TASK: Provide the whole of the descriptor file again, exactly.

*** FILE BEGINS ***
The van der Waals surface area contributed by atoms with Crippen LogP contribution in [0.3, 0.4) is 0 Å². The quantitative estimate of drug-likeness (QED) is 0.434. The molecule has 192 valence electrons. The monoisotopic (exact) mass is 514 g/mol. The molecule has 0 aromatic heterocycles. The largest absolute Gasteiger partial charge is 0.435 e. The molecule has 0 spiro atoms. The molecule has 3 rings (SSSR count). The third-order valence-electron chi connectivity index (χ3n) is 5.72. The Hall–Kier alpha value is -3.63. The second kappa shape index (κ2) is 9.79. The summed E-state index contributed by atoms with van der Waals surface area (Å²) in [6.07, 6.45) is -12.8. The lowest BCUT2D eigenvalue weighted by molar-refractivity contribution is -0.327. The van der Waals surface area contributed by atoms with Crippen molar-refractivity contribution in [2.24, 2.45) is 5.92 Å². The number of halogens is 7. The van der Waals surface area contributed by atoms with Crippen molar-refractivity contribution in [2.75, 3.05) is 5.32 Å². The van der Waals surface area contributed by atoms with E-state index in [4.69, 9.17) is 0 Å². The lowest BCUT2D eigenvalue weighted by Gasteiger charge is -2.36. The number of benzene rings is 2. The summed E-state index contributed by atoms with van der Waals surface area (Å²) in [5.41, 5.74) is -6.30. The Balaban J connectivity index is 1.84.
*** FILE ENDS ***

The van der Waals surface area contributed by atoms with Crippen LogP contribution in [0.3, 0.4) is 0 Å². The quantitative estimate of drug-likeness (QED) is 0.434. The molecule has 192 valence electrons. The monoisotopic (exact) mass is 514 g/mol. The molecule has 0 aromatic heterocycles. The largest absolute Gasteiger partial charge is 0.435 e. The molecule has 0 spiro atoms. The molecule has 3 rings (SSSR count). The third-order valence-electron chi connectivity index (χ3n) is 5.72. The Hall–Kier alpha value is -3.63. The second kappa shape index (κ2) is 9.79. The summed E-state index contributed by atoms with van der Waals surface area (Å²) in [6.07, 6.45) is -12.8. The lowest BCUT2D eigenvalue weighted by molar-refractivity contribution is -0.327. The van der Waals surface area contributed by atoms with Crippen molar-refractivity contribution in [2.24, 2.45) is 5.92 Å². The number of halogens is 7. The van der Waals surface area contributed by atoms with Crippen molar-refractivity contribution in [2.75, 3.05) is 5.32 Å². The van der Waals surface area contributed by atoms with E-state index in [4.69, 9.17) is 0 Å². The lowest BCUT2D eigenvalue weighted by Gasteiger charge is -2.36. The number of benzene rings is 2. The summed E-state index contributed by atoms with van der Waals surface area (Å²) in [5.41, 5.74) is -6.30. The Balaban J connectivity index is 1.84.